8. Hmmmm! My bride and I live in a house we had built for us on a green-field site. There are NO previous occupiers, yet we regularly get direct mailings addressed to people whose names mean nothing to us. The peddlers of mailing lists make a healthy profit (I assume) but are pretty loath to clean them.

    ReplyDelete
  9. These systems are ok when everything goes well, if anything goes wrong they can become anightmare and the ordinary madn in the street can find it almost impossible to put things right.
    don't be afraid to complain and doen't be put off- it might take some time but eventually ou should get it sorted.

    PS- watch out for this Experian credit check - frree for 30 days then about 7 quid a month its a rip off and very difficult to stop once it gets started.

    another example of teh spiv society.

    ReplyDelete
  10. Well, you don't have to take it lying down:

    http://www.bailii.org/ew/cases/EWHC/QB/2012/2088.html

    Mr Smeaton has gone on the offensive against the credit agencies for having inaccurate records (albeit in different circumstances), with sucess in the above initial round of litigation.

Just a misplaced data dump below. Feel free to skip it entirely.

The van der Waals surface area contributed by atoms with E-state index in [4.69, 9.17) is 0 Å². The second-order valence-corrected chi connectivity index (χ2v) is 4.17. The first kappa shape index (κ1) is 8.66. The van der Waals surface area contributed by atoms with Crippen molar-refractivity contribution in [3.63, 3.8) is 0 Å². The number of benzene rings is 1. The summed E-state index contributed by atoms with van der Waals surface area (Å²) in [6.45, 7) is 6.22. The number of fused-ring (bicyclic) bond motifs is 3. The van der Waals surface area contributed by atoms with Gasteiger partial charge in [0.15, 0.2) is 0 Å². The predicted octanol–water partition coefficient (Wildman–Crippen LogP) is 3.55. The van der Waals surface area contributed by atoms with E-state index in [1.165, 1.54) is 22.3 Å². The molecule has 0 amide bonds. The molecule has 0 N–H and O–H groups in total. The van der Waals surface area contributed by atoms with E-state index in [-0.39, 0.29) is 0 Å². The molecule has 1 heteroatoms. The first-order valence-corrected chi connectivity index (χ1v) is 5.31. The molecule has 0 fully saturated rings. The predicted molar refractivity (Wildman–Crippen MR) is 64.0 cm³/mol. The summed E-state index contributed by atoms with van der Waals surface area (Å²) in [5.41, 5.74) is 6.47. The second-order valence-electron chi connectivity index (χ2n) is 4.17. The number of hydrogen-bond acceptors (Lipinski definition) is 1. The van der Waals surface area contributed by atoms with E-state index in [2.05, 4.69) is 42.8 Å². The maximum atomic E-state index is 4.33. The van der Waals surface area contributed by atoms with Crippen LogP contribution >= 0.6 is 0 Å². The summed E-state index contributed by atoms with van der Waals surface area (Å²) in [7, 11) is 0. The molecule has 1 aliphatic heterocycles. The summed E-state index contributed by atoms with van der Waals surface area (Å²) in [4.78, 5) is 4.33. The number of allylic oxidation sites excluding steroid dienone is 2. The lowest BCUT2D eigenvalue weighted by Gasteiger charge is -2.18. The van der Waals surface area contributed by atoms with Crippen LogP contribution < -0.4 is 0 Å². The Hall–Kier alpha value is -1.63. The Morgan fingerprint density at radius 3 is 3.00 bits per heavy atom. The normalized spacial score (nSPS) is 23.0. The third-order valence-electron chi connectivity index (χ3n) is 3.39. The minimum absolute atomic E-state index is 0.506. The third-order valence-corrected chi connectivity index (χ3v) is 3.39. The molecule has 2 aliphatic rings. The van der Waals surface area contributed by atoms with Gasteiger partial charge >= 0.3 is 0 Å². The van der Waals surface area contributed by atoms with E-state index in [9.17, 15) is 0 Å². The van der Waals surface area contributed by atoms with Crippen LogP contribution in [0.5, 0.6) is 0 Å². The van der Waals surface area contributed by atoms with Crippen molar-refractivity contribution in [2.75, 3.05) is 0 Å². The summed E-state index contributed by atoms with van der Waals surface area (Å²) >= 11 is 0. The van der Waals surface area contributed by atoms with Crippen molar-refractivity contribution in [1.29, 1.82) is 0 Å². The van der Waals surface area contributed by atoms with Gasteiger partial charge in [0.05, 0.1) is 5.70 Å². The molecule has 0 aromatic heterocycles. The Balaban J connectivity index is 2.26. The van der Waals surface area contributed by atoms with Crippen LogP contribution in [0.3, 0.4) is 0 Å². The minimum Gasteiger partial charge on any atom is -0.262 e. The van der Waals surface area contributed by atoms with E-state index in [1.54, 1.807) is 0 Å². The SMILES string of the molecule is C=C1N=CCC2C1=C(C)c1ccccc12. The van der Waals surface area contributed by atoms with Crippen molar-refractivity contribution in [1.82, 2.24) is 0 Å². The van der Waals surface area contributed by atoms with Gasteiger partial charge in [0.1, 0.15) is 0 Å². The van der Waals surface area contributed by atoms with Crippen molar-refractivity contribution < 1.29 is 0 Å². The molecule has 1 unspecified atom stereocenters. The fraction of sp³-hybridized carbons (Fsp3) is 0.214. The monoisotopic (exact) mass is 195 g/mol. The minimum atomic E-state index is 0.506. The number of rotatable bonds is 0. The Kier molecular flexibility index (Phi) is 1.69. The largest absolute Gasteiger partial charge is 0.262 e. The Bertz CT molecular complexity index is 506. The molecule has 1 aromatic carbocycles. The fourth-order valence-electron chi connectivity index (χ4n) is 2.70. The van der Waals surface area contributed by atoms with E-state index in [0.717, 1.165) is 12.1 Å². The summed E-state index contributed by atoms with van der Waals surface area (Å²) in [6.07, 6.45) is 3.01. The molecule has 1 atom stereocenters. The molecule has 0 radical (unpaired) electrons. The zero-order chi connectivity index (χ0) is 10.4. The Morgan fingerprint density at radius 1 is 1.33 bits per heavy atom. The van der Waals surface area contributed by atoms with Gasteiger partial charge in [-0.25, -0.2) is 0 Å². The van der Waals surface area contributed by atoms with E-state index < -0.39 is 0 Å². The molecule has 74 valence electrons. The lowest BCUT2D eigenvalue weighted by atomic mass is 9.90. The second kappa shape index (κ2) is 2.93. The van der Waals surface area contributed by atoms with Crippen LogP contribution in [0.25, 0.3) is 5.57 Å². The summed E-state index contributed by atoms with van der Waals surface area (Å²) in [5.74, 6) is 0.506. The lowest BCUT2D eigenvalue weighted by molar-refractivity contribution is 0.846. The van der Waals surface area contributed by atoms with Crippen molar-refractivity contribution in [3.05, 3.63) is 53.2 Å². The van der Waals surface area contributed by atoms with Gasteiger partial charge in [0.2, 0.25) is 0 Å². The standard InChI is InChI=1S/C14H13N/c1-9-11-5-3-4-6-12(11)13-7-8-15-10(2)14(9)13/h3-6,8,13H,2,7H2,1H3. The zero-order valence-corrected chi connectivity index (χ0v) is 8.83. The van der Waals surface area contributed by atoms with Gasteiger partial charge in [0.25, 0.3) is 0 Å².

ReplyDelete
  11. HH Judge Thornton's judgment is an impressive read - I wonder whether Equifax will appeal it, or prudently settle, given that the same couldn't happen now?

    On a slight side turn, if we go for equality and diversity in selecting judges will we still get the quality that this judge demonstrates?

    ReplyDelete
    Replies
    1. HHJ Thornton has had an interesting life, judging by the albeit partial evidence of press reports, but clambered back after what could have proved a major setback In anyone's career.

      Delete
  12. This is a very useful lesson for all those who "sit in judgment" that rehabilitation is not only possible but eminently achievable, if people are given the opportunity.

    ReplyDelete
    Replies
    1. If we didn't believe that rehabilitation is possible then we should not be sitting "in judgement".

      Delete
    2. Tsk.

      I believe both versions are acceptable English. So dont' worry.

      Delete
  13. To all you losers and victims of fraud out there-i'm going to be rich soon,a Nigerian General has contacted me and and has promised me a large amount of money just for borrowing my bank account!

    ReplyDelete
  14. Bystander, as a worker in fincancial services, the magic word to use is "complaint". Won't work with phone companies and the like, but with banks, credit card issuers, insurers, etc, a "complaint" instantly gets a dedicated handler who can actually make things happen.

    ReplyDelete

Posts are pre-moderated. Please bear with us if this takes a little time, but the number of bores and obsessives was getting out of hand, as were the fake comments advertising rubbish.